I've traditionally saved this sort of thing for lazy Saturday mornings when my brain can't come up with anything new to talk about--but I'm going to post a couple of re-runs today.
My husband and I attend daily Mass together this morning. Afterward, as I was brewing the first of my three or four Keurig cups of coffee in anticipation of sitting down to hit my trusty keyboard with caffeine-enhanced enthusiasm, I was thinking about the whole blogging business and wondering why I almost look at it as some sort of job I need to do each day (or as close to each day as possible). And then in my travels through my blogging dashboard page, as I scrolled through the list of previously published post titles absent-mindedly, hoping for a burst of writing inspiration, I came across a very old post, written when I'd only been at it about two months, and I thought I'd re-post it today. (Note that I mention in this post that blogging is a great activity for a "frustrated novelist"; at the time, I was still keeping Finding Grace, which I'd been working on for almost four years at that point, a secret from everyone but my husband, my boys, and my daughter-in-law--who was one of the first people I allowed to read the entire manuscript when it was still a work in progress. It was my way of giving a sneaky little hint about what I was up to.) This post titled "Getting All Blogged Down" really does explain pretty well what motivates me to keep on bloggin'.
There's another post on the topic called "Permanent Records" that I wrote a lot later in the game. It was published just this past June, after my blog had celebrated its second anniversary. It, too, gives a pretty good explanation for why I find blogging such an appealing and meaningful exercise.
So many people blog nowadays, it has become a topic for comedians and cartoonists to joke about.
And I get that. Why in the world would anyone care what I have to say about anything, anyway? I'm not famous. I'm not an expert on anything. As a mother to five grown sons, I have some experience to share--but even when it comes to that, there are blogging moms out there who've raised/are raising a whole lot more kids than I, and they have a more entertaining and/or inspirational way of expressing themselves when they talk about it.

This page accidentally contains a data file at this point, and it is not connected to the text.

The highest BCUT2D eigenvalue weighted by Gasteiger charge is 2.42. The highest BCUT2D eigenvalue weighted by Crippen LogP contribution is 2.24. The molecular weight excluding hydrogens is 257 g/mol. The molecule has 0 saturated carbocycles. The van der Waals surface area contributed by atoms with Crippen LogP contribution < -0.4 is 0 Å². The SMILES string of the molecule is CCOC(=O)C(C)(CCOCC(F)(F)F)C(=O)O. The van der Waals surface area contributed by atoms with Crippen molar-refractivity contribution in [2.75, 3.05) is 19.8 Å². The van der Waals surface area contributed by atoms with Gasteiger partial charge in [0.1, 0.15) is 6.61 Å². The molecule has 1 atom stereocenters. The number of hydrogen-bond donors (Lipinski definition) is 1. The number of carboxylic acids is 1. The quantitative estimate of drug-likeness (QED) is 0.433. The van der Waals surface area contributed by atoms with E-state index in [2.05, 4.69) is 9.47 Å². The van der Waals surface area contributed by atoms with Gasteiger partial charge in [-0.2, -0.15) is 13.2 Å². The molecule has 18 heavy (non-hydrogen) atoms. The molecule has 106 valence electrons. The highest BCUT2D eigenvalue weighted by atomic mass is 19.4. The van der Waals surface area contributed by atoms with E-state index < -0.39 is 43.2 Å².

And yet I sit down and type up an essay nearly every day. I must do it. I must write. It's hard to explain.
I took a little break there, to read a few of my favorite blogs. And I was tickled to see that my young friend Kate, who has a beautiful blog called Something Ivory, posted a thoughtful and insightful essay on the topic of blogging/writing today. Kate is so eloquent and lovely--I think of her as the Grace Kelly of the blogging world--and she explains very well what motivates most of us blogger-types. If you haven't read Kate's blog before, you should give it a look-see.
Why do I blog? I don't know exactly...but I know that if I quit, my husband would miss my ramblings, especially when his job as an airline pilot takes him far from me and I can't talk his ear off in person. (I don't talk off many ears--but his, I do.)
So...if you're a blogger and you're reading this, tell me: why do you blog? Is it for the pure joy of writing? Are you trying to preserve memories of your family's special moments for posterity? Do you write mainly for yourself, your family, and your friends, or do you hope to reach a wider audience? Are you a fellow Catholic who uses your blog as a forum to evangelize about our beautiful Faith?
I'm just curious. (And I also love it when I get a comment or two. Smiley face emoticon.)